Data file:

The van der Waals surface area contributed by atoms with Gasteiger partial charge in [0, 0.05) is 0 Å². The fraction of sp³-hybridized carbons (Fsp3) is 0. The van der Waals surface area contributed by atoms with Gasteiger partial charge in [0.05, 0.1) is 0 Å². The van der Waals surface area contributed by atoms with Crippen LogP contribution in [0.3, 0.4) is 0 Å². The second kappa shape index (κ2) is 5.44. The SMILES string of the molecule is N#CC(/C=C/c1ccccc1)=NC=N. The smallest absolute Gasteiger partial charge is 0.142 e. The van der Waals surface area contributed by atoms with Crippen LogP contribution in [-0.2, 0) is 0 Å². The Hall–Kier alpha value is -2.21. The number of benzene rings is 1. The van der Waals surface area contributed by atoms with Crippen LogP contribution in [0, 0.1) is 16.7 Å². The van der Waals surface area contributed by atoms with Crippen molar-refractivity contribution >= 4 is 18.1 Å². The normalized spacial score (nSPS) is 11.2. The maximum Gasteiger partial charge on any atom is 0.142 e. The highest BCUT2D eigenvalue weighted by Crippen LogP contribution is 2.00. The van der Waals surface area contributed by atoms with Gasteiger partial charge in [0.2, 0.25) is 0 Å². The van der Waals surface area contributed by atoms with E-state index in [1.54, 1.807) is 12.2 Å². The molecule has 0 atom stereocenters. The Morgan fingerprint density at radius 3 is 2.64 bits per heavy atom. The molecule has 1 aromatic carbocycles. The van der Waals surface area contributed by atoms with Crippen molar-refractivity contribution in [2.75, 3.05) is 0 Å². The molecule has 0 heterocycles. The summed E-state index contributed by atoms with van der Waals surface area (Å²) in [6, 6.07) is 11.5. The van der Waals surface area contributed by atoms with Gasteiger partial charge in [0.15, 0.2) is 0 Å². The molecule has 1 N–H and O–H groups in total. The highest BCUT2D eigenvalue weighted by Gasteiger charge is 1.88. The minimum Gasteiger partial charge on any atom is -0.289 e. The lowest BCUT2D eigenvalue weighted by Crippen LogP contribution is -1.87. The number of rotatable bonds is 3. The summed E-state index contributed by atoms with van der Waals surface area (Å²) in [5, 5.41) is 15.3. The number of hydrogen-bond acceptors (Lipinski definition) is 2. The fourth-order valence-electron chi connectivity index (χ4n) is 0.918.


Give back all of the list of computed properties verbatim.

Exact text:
The van der Waals surface area contributed by atoms with Gasteiger partial charge in [0, 0.05) is 0 Å². The fraction of sp³-hybridized carbons (Fsp3) is 0. The van der Waals surface area contributed by atoms with Gasteiger partial charge in [0.05, 0.1) is 0 Å². The van der Waals surface area contributed by atoms with Crippen LogP contribution in [0.3, 0.4) is 0 Å². The second kappa shape index (κ2) is 5.44. The SMILES string of the molecule is N#CC(/C=C/c1ccccc1)=NC=N. The smallest absolute Gasteiger partial charge is 0.142 e. The van der Waals surface area contributed by atoms with Crippen LogP contribution in [-0.2, 0) is 0 Å². The Hall–Kier alpha value is -2.21. The number of benzene rings is 1. The van der Waals surface area contributed by atoms with Crippen LogP contribution in [0, 0.1) is 16.7 Å². The van der Waals surface area contributed by atoms with Crippen molar-refractivity contribution >= 4 is 18.1 Å². The normalized spacial score (nSPS) is 11.2. The maximum Gasteiger partial charge on any atom is 0.142 e. The highest BCUT2D eigenvalue weighted by Crippen LogP contribution is 2.00. The van der Waals surface area contributed by atoms with Gasteiger partial charge in [0.2, 0.25) is 0 Å². The van der Waals surface area contributed by atoms with E-state index in [1.54, 1.807) is 12.2 Å². The molecule has 0 atom stereocenters. The Morgan fingerprint density at radius 3 is 2.64 bits per heavy atom. The molecule has 1 aromatic carbocycles. The van der Waals surface area contributed by atoms with Crippen molar-refractivity contribution in [2.75, 3.05) is 0 Å². The molecule has 0 heterocycles. The summed E-state index contributed by atoms with van der Waals surface area (Å²) in [6, 6.07) is 11.5. The van der Waals surface area contributed by atoms with Gasteiger partial charge in [0.15, 0.2) is 0 Å². The molecule has 1 N–H and O–H groups in total. The highest BCUT2D eigenvalue weighted by Gasteiger charge is 1.88. The minimum Gasteiger partial charge on any atom is -0.289 e. The lowest BCUT2D eigenvalue weighted by Crippen LogP contribution is -1.87. The number of rotatable bonds is 3. The summed E-state index contributed by atoms with van der Waals surface area (Å²) in [5, 5.41) is 15.3. The number of hydrogen-bond acceptors (Lipinski definition) is 2. The fourth-order valence-electron chi connectivity index (χ4n) is 0.918.